Search resumes after 3 tubers died, 2 disappeared on river

Emergency personnel respond to the scene where a group tubing on the Dan river went over a dam on Thursday, June 17, 2021 ner Eden, N.C.  Rockingham County Emergency Services Director Rodney Cates said Thursday that a group of nine people were tubing on the North Carolina river and went over a Duke Energy dam in Eden around sunset Wednesday. Four people were rescued and taken to a hospital for treatment of injuries that Cates said were not life-threatening. Two more remained missing Thursday night. (WSET-TV via AP)

Emergency personnel respond to the scene where a group tubing on the Dan river went over a dam on Thursday, June 17, 2021 ner Eden, N.C. Rockingham County Emergency Services Director Rodney Cates said Thursday that a group of nine people were tubing on the North Carolina river and went over a Duke Energy dam in Eden around sunset Wednesday. Four people were rescued and taken to a hospital for treatment of injuries that Cates said were not life-threatening. Two more remained missing Thursday night. (WSET-TV via AP)


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EDEN, N.C. (AP) — A search resumed Friday on a North Carolina river for two missing tubers after three others were found dead and four were pulled from the water, authorities said.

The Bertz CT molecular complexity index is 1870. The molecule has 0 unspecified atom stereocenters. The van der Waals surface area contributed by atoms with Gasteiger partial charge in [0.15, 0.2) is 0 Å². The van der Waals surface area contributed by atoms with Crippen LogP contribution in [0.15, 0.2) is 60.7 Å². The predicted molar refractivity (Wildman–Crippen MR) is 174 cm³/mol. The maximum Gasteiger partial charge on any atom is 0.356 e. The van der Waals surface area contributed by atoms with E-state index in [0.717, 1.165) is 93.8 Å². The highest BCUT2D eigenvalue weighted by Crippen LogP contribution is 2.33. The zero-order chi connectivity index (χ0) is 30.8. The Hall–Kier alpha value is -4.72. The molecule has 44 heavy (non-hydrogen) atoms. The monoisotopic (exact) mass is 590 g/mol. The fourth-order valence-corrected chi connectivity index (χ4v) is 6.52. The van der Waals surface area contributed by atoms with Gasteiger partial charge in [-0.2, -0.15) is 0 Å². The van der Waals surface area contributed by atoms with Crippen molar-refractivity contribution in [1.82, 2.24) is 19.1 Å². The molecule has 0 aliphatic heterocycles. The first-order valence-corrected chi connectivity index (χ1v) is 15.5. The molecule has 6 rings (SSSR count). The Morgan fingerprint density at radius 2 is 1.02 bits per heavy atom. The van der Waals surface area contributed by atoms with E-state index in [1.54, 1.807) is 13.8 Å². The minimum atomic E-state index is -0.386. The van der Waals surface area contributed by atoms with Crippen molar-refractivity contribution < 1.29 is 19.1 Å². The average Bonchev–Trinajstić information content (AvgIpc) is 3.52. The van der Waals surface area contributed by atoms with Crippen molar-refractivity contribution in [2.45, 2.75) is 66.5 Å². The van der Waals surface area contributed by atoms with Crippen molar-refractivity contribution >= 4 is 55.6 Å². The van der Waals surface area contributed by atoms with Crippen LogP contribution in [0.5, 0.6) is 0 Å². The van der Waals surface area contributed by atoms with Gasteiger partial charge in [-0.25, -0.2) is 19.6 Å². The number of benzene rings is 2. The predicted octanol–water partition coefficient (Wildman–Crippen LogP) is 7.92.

The group of nine people was floating down the Dan River on inflatable tubes and went over a dam that's about 8 feet (2.5 meters) high next to a Duke Energy plant on Wednesday night, Rockingham County Emergency Services Director Rodney Cates told reporters. A Duke Energy employee who saw some of the tubers called the situation in to 911 Thursday afternoon, Cates said.

Cates said that an air and water search for the remaining two missing tubers went until dark Thursday and resumed Friday morning around 7 a.m. Local television stations showed images of rescue crews putting boats in the water north of Greensboro along the Virginia state line.

Cates did not release the identities of the people involved. Four were rescued and taken to a hospital for treatment of injuries that Cates said were not life-threatening after spending nearly 24 hours in the water.

Cates said it's not immediately clear why the tubers didn't contact authorities sooner, but he said it may have been because they didn't have phones with them.

He said it's not unusual for people to float the river on tubes or rafts in the area, but most get out and walk around the dam, which is marked by signs.

Duke Energy spokesman Jeff Brooks said the employee at the Dan River Combined Cycle Station who called 911 wasn't available for an interview.

Copyright © 2021 The Associated Press. All rights reserved. This material may not be published, broadcast, rewritten or redistributed.

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